A firearms foundation based in Ohio has raised $12,150.37 which they've sent as a cashier check to George Zimmerman, the man who killed the unarmed Trayvon Martin in Florida, but was acquitted of manslaughter.
"The Department of Justice refused to return him his gun, and he's in need of protection," said Ken Hanson, the organization's legal chairman.
That would seem to be an awfully nice gun that Mr. Zimmerman can buy for $12,150.37. Perhaps he'll get one with pearl handles. Or maybe a howitzer. In fairness, the foundation says that he can use the money for anything to do with his security -- a home system perhaps, body armor or to help pay his court costs, Mr. Hanson adds.
I certainly understand all the support that George Zimmerman has received from racists and non-racists alike, people who believe that they admire what he did or just feel that the fellow deserves assistance. It would be nice if they felt the same about the family of the young, unarmed teenager who had been killed. Then again, as long as they want to pay for George Zimmerman to buy a gun to replace the one he lost, perhaps they might want to consider raising money for the Martin family to purchase a gun for protection, since they never had one in the first place. But to each their own.
What I always like to ask such people in similar situations is a pretty basic question: how would you feel about George Zimmerman if it had been your son or brother who he'd killed?
Usually that kind of question gets a lot of mumbling and er's and a look of shock. Usually left unsaid, but spoken loudly in their expression is, "I'd like him hung by his thumbs and then beaten to a pulp." To be clear, I don't think people's reaction after a personal tragedy is THE ultimate response. That's why we have dispassionate laws to deal with these kinds of things. But it's good to be able to at least look at such events from a wider perspective than the myopia we usually get.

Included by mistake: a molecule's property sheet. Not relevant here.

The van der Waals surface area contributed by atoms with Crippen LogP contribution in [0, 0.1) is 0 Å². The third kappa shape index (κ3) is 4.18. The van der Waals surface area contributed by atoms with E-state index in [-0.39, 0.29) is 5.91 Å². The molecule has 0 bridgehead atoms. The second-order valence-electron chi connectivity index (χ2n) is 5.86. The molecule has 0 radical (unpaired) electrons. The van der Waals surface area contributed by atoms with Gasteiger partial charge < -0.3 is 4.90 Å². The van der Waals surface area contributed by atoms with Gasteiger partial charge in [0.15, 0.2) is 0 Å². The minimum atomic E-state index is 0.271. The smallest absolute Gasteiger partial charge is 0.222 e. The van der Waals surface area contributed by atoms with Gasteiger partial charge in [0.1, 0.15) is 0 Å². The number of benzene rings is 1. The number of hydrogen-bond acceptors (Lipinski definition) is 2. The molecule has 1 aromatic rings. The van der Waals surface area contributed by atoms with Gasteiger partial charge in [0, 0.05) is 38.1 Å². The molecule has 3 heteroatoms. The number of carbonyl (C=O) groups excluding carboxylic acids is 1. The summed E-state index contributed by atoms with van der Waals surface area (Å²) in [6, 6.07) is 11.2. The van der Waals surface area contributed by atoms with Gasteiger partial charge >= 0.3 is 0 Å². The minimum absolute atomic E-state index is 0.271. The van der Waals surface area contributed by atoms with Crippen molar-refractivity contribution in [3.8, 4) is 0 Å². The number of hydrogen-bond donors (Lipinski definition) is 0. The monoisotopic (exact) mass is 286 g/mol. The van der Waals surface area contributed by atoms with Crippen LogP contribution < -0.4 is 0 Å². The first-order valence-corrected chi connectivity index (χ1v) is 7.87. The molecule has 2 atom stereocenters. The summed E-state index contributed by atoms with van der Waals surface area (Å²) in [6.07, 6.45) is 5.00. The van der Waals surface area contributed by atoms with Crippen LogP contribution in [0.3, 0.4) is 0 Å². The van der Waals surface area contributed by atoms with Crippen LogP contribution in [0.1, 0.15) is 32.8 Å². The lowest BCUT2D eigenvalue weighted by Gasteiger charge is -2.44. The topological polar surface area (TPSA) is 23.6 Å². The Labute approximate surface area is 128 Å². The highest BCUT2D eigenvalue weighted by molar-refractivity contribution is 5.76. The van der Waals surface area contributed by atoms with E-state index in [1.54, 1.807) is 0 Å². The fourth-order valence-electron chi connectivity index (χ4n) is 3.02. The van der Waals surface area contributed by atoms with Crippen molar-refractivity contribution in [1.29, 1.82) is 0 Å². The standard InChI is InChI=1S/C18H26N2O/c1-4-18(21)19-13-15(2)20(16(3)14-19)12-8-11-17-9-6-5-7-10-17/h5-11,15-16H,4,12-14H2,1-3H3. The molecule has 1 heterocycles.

Standing tall for George Zimmerman who you believe stood his ground may sound swell if you don't think too hard and long about it, but at a certain point it's good to...well, think about it. Life isn't generally black and white -- as much as George Zimmerman and his supporters might want to look at it that way.
What I'd also like to know is what person donated an amount of money that ended with 37 cents? But I acknowledge that that's not of major interest to most people here.
Robert J. Elisberg is a political commentator, screenwriter, novelist, tech writer and also some other things that I just tend to keep forgetting.
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